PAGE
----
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Title:"It's a microcosm of life": weaving a web of information and support in an online breast cancer community
Author(s):Rubenstein, Ellen L.
Director of Research:Kendall, Lori S.
Doctoral Committee Chair(s):Kendall, Lori S.
Doctoral Committee Member(s):Smith, Linda C.; MacMullen, W. John; Haythornthwaite, Caroline A.
Department / Program:Library & Information Science
Discipline:Library & Information Science
Degree Granting Institution:University of Illinois at Urbana-Champaign
Subject(s):health communication
online communities
information behavior
social support
social capital
Abstract:This ethnographic study examines the interactions of an online breast cancer community to understand participants' information behavior, the role of social support in participants' lives, how being part of this community influences health decisions and practices, and how the community is integrated into participants' everyday lives. Using archives analysis, participant-observation, and interviews, I learned that this community is a microcosm of daily life, comprising a complex culture that has a significant impact on many participants' lives. Members of the community help each other as they deal with breast cancer, but the community also incorporates diverse interactions that exceed the boundaries of breast cancer, reaching into other health conditions as well as the challenges and joys of everyday life. Many participants noted strong emotional ties to others in the community, enhancing these ties through email, phone conversations, and face-to-face meetings. An important finding of this study is the social integration of participants beyond the scope of the online space through their communication practices as well as the lengths they go to when assisting each other. I also found that exchanges of information and social support in this community are interwoven, inextricably linked in such a way that most conversations are suffused with both, occurring in conjunction with each other. My analysis showed that interactions that initially appeared to be either information exchange or expressions of social support actually comprised elements of both, threaded together in such a way as to make it difficult to distinguish one from the other. This study offers insights about the richness and complexity of relationships that occur in this particular online forum as well as insights into the potential of online health communities. Community participants have built a web of relationships through conversations interwoven with information and social support, constructing an atmosphere that is helpful, supportive, and meaningful, and which often expands beyond the scope of an online community.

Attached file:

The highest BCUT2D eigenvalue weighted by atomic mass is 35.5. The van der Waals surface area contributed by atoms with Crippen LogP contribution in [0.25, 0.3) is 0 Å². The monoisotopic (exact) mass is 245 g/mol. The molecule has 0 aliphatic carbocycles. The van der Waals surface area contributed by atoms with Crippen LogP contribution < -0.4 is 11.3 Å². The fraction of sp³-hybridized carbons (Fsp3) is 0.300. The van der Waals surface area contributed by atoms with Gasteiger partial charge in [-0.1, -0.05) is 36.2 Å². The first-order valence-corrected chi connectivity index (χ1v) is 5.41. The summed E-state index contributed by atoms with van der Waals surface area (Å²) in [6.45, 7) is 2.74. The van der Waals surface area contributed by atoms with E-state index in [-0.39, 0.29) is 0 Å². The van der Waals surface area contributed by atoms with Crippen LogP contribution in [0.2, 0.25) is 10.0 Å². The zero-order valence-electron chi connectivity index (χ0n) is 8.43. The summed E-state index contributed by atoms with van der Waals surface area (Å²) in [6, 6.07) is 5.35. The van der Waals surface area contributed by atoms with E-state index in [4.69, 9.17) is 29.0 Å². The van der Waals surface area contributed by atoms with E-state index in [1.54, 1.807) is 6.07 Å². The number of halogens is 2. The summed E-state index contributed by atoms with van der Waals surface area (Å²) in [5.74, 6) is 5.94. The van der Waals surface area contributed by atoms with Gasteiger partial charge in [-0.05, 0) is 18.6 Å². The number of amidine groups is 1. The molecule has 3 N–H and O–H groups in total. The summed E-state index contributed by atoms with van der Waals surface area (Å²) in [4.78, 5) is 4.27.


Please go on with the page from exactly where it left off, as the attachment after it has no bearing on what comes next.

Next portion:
Issue Date:2011-08-26
Rights Information:Copyright 2011 Ellen Rubenstein
Date Available in IDEALS:2013-08-27
Date Deposited:2011-08

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